This week I start a series on gold and gold coins. Emphasis will be
on American happenings, although of course gold has a worldwide appeal.
Gold more than any other metal has become synonymous with the
concepts of quality and value.
Gold coins have been high on the list of collecting interests since
our hobby (or industry) became widely popular starting in the 1850s.
Even before then we have Robert Gilmor Jr., scion of a Baltimore
merchant family, who was collecting American gold coins as early as
the 1830s and, among other things, eventually acquired two 1787
Brasher doubloons. The last are the earliest gold coins known to have
been minted within what is now the United States of America.
When I close my eyes and think of my career in numismatics I can
recall many great events that centered on gold. An early event was the
acquisition of my first gold coin, purchased when I was as a young
teenager in the early 1950s.
Common $20 double eagles cost about $36 to $39 each then, or not
more than the melt-down value. However, that was a lot of money in an
era in which, as a beginning dealer, I retailed gem 1909-S Lincoln,
V.D.B. cents for less than $20 each and in a memorable instance I was
the high bidder at $5 for a gem 1879 Seated Liberty half dollar. A
room at the Park Sheraton Hotel in New York City, not far from Stack’s, cost
$16 for the night. The context is different today.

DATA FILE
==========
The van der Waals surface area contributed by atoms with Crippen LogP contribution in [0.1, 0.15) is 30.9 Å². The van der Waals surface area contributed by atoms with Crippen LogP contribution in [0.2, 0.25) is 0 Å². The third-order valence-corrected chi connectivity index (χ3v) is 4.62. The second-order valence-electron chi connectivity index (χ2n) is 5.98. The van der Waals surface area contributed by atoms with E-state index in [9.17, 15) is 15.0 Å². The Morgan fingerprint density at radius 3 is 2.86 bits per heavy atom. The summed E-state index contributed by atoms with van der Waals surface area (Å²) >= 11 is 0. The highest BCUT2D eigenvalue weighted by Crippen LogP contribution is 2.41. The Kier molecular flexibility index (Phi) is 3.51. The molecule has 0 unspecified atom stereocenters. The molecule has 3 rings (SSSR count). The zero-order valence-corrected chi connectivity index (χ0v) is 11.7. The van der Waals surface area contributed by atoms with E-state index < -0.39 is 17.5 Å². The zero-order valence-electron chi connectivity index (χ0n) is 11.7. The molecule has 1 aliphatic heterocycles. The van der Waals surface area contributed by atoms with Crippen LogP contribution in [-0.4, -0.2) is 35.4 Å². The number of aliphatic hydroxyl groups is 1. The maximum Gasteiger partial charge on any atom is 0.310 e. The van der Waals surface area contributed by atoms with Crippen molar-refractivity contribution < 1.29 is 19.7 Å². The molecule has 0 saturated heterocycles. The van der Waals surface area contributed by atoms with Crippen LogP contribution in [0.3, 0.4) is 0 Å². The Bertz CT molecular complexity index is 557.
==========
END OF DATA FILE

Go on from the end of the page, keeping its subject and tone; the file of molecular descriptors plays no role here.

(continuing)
That first gold coin I bought was a lightly-worn 1855-S Coronet
double eagle. I considered it amazing to be able to hold in my hand a
coin made in San Francisco during the Gold Rush! As you know if you’ve
been a reader of my column, for me a coin is one thing, but equally
important are any aspects of art, history and romance that go along
I never dreamed then that years later I would be involved in the
sale of the Louis E. Eliasberg Collection, which held every gold coin
from the 1849 Coronet dollar to the 1932 Saint-Gaudens double eagle.
It would have had a 1933 $20, had not its owner turned it over to the
government. Oh well. I do have a shirt-tail connection to that issue
in that in 2002 Stack’s, which with which I am now connected,
auctioned a 1933 double eagle. I never dreamed that I would be part of
the sale of the golden treasure from the SS
Central America and write the definitive
book about it.
So begins my series on gold. See you next week.
More from CoinWorld.com:
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dime reverse hub changes alter perceptions
auction includes high-grade Franklin half dollar, 1796 Draped Bust cent
'Jefferson' cent: The saw-maker's patterns
of two known 2014 American Eagle, Narrow Reeds tenth-ounce gold
bullion coins sells for $28,650
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